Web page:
“Well, why not?” she asked herself, aloud in the space she commanded. Why not, indeed? Hadn’t it taken her forty years – her whole career – to get to this place? Why shouldn’t she take some time to tend to her personal affairs? Though she had enjoyed a long-term marriage to a successful doctor, Bernadette had always worked hard and advanced her career. She had played by the rules and played well, and now here she was, forty years later, running the show. So how had she allowed herself to lose track of what was happening at her own hospital?
She turned off the computer and looked around at the walls. A few favorite paintings – a Winslow Homer, an Andrew Wyeth – brightened an otherwise businesslike space. She took off her shoes and put her feet up on the mahogany desk, and leaned back in the large leather chair.
When she heard the outer door open and close and the first scratchy footsteps, far down the corridor, she allowed one corner of her mouth to twitch, but did not otherwise move. The person was approaching – a step with one foot, pause, bring the other to join it, pause, do the same thing again – with agonizing slowness. Bernadette watched the sweep second hand on the antique clock on the far wall.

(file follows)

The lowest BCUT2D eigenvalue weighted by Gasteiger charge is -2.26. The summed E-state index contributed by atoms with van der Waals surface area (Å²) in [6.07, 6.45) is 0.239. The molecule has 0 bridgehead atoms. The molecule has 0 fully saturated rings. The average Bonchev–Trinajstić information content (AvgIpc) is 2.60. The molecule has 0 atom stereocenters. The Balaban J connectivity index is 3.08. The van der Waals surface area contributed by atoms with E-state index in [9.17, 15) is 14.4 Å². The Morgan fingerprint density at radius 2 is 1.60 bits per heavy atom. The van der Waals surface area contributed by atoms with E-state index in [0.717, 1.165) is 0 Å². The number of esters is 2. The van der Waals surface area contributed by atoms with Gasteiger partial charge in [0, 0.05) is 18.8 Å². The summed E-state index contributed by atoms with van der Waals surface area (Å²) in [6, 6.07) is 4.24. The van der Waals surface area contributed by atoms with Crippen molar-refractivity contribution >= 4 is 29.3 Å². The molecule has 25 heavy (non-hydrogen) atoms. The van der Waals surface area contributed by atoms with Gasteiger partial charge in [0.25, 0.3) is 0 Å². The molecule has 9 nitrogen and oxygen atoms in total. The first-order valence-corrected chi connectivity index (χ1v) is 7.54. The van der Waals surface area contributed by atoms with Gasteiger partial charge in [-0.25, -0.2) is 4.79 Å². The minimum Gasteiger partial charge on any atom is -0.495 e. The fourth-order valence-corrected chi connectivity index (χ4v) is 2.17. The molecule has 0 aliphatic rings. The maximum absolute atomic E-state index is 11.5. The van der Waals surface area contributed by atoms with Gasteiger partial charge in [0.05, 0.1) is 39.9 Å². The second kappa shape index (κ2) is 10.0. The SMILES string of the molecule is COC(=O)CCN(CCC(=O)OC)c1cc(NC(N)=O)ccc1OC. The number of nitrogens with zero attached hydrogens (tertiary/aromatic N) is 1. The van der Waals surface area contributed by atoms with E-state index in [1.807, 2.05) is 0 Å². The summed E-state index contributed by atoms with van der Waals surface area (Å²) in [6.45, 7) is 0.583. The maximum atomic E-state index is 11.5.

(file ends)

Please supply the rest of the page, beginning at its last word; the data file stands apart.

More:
She straightened in her chair but kept her feet on the desk, composing herself so that the visitor would see a woman both relaxed and in control.
She folded her hands in her lap and listened to the approaching footsteps, not moving except to inhale and exhale evenly, like she had learned in yoga class. An age passed, an epoch… but finally the woman, her hair now gone all to white and worn in a style that was sort of punk-Einstein, stood before her, silhouetted by the light from the hall against the lettering on her office door.
“Hello, Annabelle,” she said.
“Bernadette,” the old woman replied. “You’ve come up in the world.”
“Yes, I suppose I have.” She forced a smile. She waved toward an overstuffed chair at the side of the room. “Would you care to sit down?”
Annabelle leaned against the side of the door and shook her head. “I’ll not stay long,” she said. “Just long enough to say my piece, and then I’ll go.” She sucked in a breath and straightened her small frame. “I heard you had a date tonight.”
“Annabelle, I didn’t know.”